Creative French artist Etienne Lavie has created a wonderful series of images that picture what several major European cities might look like if all of the advertisements were replaced by classical paintings. The series is aptly named – “OMG who stole my ads?” She uses Milan and Paris as her backdrop – cities that are inextricably linked, architecturally and historically, to the development of classical art as we know it.
Posts Tagged ‘advertising’
Companies trying to sell you a product will do anything to cram their ads down your throat, but it’s always nice when they show a bit of creativity and taste when trying to get your attention. Ambient ads are one such specific form of advertisement, which seeks at once to become a part of its environment and to draw your attention to it.
In one uninterrupted 50-second video shot for the Sunday Times, British director duo Us and advertising firm Grey have captured six iconic images from modern culture. The video is an amazing look at movie magic, showing us in just how many different ways cinematographers can fool the eye and manipulate their world. And after the awesome video blows your mind, check out the making-of below, where the magic is revealed.
Most ads out there are annoying, but given the amount of professionals working in the marketing and advertising industries, they’re bound to come up with something cool and creative sooner or later. We’ve searched the web and collected some of the most creative print ads we could find. Most of these ads don’t just advertise the company or cause behind them, they also make an actual point. So if you don’t understand the angle at first, give it some time and think about it.
Honda has created an amazing and mind-bending advertisement for their CR-V using anamorphic optical illusions and forced perspective. Taking a page from the Rayban sunglasses ad, they create a series of optical illusions involving their vehicle that will make you double-take and question what you’re seeing. By forcing your mind to accept a certain perspective, they are able to create seemingly impossible situations – without the use of CGI!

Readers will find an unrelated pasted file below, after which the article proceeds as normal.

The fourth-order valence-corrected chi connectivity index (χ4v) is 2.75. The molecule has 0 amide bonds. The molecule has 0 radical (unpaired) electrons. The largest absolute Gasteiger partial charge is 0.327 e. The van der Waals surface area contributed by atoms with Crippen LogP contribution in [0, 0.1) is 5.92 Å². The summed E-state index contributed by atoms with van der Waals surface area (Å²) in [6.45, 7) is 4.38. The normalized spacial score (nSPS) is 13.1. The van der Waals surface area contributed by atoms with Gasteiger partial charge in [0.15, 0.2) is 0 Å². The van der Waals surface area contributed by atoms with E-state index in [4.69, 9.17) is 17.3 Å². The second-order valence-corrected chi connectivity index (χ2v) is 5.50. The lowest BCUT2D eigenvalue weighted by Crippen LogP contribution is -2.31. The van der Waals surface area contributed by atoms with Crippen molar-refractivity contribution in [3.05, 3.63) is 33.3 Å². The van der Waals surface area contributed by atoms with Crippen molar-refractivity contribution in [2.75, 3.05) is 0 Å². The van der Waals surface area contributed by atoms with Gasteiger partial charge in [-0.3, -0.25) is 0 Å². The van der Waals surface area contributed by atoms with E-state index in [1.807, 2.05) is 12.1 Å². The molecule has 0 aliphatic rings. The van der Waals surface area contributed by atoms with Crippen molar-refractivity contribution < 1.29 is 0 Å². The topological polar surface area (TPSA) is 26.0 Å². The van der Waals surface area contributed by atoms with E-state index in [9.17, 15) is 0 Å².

An inept submarine crew has crashed their high-tech military submarine straight through the underside of Milan’s streets, emerging near the Duomo. Or at least, that’s the elaborate scene that the Europ Assistance Italia insurance company put on as part of a clever and over-the-top marketing campaign.
Imagine coming in for a job interview, bright and ready to prove yourself and earn a living, when things take a turn for the worst and a meteor destroys your city. Bummer. While we do hope that no such thing happens any time soon, an advertisement stunt set up by LG in Chile has shown just how funny it can be when the people coming for an interview have no idea that the meteor they are seeing outside is actually a fake.
Proclaimed as one of the most powerful and moving campaigns of the year, “Liking isn’t helping” has won a Gold Lion in Press category at Cannes Festival. The idea is simple but daring – virtual things don’t count in real life and even a billion “Likes” on Facebook won’t help those facing crisis in their everyday lives.
Scottish photographer George Logan and retoucher Tony Swinney let’s you imagine what it would be like if your cat wasn’t just a purring ball of fur. As a part of “Big Cat, Small Cat” ad campaign for Whiskas, they created a series of funny images showing tiny domestic cats chasing after antelopes, zebras, elephants and doing other “big cat” stuff.
To promote Schusev State Museum of Architecture in Moscow, Saatchi & Saatchi Russia created an incredibly beautiful campaign showing what’s below the famous Russian Landmarks: Saint Basil’s Cathedral, Lomonosov Moscow State University and Bolshoi Theatre.
When it comes to advertising, companies have to double and triple check everything they’re going to publish. However, that is where their limits of control end, and once the ad is released into the wide world, strangest things can happen. Check out our selection of worst advertising placement fails and feel free to share your own finds!
The College for Creative Studies together with an advertising firm Team Detroit came up with an ingenious ad concept to attract students to their art courses. Instead of bragging how good the college is, they decided to use reverse psychology. The ads supposedly discloses harmful and addictive side effects of art, and is also mocking popular anti-drug campaign from the 1980′s and 90′s, put together by the Public Service Announcements.